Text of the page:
-28F Air Temp & -50F Wind Chill At MSP Wednesday Morning
Cold Here, but Not Everywhere...
Take a look at the series of images below, which shows the very large lob of Arctic air across parts of the Midwest/Northeast. While this air is significantly well below average, note how warm it is across much of the rest of the Northern Hemisphere and World. According to Climate Reanalyzer and the images below, temps in the Northern Hemisphere and World are running above average.
Another Clipper Arrives Thursday
A weak clipper arrives on Thursday with minor snow accumulations across parts of Central and Southeastern Minnesota. The best chace of accumulations looks more likely as you get closer to the Ohio Valley and the southern Great Lakes.
By Paul Douglas
THURSDAY: Coating of flurries. Winds: SE 7-12. High: -1.
THURSDAY NIGHT: Light snow ends early. Winds: SE 5. Low: -4. Feels like: -20F
FRIDAY: Mostly cloudy, more tolerable. Winds: S 8-13. High: 20.
SATURDAY: Peeks of sun, risk of a PM thaw. Winds:SE 8-13. Wake-up: 17. High: 33.
SUNDAY: March-like. Light rain or patchy ice. Winds: S 8-13. Wake-up: 31. High: 45.
MONDAY: Light mix ends as a little slush? Winds: NW 10-15. Wake-up: 35. High: 40.
TUESDAY: Dry start. Wet snow arrives later. Winds: NE 10-15. Wake-up: 15. High: 28.
WEDNESDAY: Light snow tapers to flurries. Winds: NW 10-20. Wake-up: 14. High: 19.
This Day in Weather History
1893: The temperature drops 40 degrees in five hours during a blizzard at Park Rapids.
Average High/Low for Minneapolis
Average High: 25F (Record: 46F set in 2009)
Average Low: 8F (Record: -27F set in 1887)
Record Rainfall: 1.16" set in 1881
Record Snowfall: 6.2" set in 1908
Sunrise/Sunset Times for Minneapolis
Hours of Daylight: ~9 hours & 45minutes
Daylight GAINED since yesterday: ~ 2 minutes & 31 seconds
Daylight GAINED since winter solstice (December 21st): ~ 59 minutes
Moon Phase for January 31st at Midnight
3.6 Days Before New Moon
What's in the Night Sky?
According to EarthSky.org this is what will be visible in the night sky over the next several nights:
"Starting around January 30, 2019 – and through the morning of February 1 and possibly even February 2 – watch the slender waning crescent moon slide by the planets Jupiter, Venus and then Saturn. On January 30, the moon rises first, followed by Jupiter, then Venus and then Saturn. Given clear skies and an unobstructed horizon in the direction of sunrise, it’ll be easy to catch the moon, Venus and Jupiter. These worlds rank as the second-brightest, third-brightest and fourth-brightest celestial bodies to light up the heavens, respectively, after the sun. Then just keep watching. The planets and moon will still be there – and the lit side of the moon will still be pointing in the direction of Saturn – on January 31 and February 1."
7 Day Precipitation Potential
According to NOAA's WPC, the 7 day precipitation potential shows heavier moisture across the Western part of the country, especially in California. Another round of heavier moisture looks possible across the Gulf Coast States once again.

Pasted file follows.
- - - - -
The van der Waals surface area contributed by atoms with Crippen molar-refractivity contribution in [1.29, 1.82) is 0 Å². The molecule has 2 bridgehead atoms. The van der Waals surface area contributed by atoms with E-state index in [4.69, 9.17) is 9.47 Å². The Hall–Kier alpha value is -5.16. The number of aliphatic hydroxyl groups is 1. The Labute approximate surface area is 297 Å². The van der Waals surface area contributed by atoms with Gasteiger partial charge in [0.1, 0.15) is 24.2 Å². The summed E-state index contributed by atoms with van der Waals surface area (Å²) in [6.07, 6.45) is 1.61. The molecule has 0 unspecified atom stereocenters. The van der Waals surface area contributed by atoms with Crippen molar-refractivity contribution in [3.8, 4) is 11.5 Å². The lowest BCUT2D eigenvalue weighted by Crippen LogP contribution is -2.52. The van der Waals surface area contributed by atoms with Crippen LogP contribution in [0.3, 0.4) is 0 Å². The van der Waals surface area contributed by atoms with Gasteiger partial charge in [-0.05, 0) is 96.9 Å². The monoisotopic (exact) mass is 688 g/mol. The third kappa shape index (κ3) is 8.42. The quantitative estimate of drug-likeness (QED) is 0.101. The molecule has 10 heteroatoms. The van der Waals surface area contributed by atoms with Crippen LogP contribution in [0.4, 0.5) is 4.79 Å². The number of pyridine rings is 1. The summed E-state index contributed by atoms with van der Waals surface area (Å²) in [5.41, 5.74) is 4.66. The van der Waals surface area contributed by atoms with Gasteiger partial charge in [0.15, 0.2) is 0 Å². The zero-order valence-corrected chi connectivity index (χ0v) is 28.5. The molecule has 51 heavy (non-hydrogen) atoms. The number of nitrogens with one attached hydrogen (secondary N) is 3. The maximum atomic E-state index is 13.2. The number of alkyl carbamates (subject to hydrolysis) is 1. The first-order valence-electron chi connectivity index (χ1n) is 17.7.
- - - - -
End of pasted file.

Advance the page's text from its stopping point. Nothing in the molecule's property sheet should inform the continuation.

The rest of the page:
"Are record snowstorms proof that global warming isn’t happening?"
No. Snowstorms require two things: moisture and freezing air temperatures. There are plenty of places where winter temperatures would have to rise by 10, 20, even 30 degrees Fahrenheit before it would stop snowing. Until then, snowstorms remain quite possible, and natural climate patterns and random variability will still lead to winters that are unusually cold and snowy in different locations. One way to demonstrate that record snowstorms aren’t incompatible with a warmer climate is to look back at the historical record snowstorms and the seasonal conditions that spawned them. An analysis of such storms between 1961-2010 showed that while most extreme snow storms did occur in seasons that were colder and wetter than average, about 35 percent of snow seasons that produced extreme snow events were warmer than average, and 30 percent were drier than average. Summarizing that analysis as part of a “state of the science” review of climate change and extreme storms in 2014, a group of scientists concluded: even if temperatures continue to warm as they have over the past several decades for the next few decades at least, then such record storms are possible, as they have been observed during otherwise warmer- and drier-than average seasons."
"Scientists Solve the Mystery of Why the Northern and Southern Lights Don't Match"
"A leading explanation for the different patterns seen in Earth’s northern and southern auroras has been ruled out. Earth’s auroras, which colorfully illuminate the skies at high latitudes, are among the most spectacular phenomena on the planet. These radiant light shows are also filled with mysteries, including odd asymmetries between the patterns of Northern and Southern lights, first noticed by scientists in 2009. After ten years of puzzling over this unexpected imbalance between polar auroras, researchers led by Anders Ohma, a graduate student at the University of Bergen in Norway, think the answer could be the tilted pressure that the solar wind exerts on Earth’s magnetic field."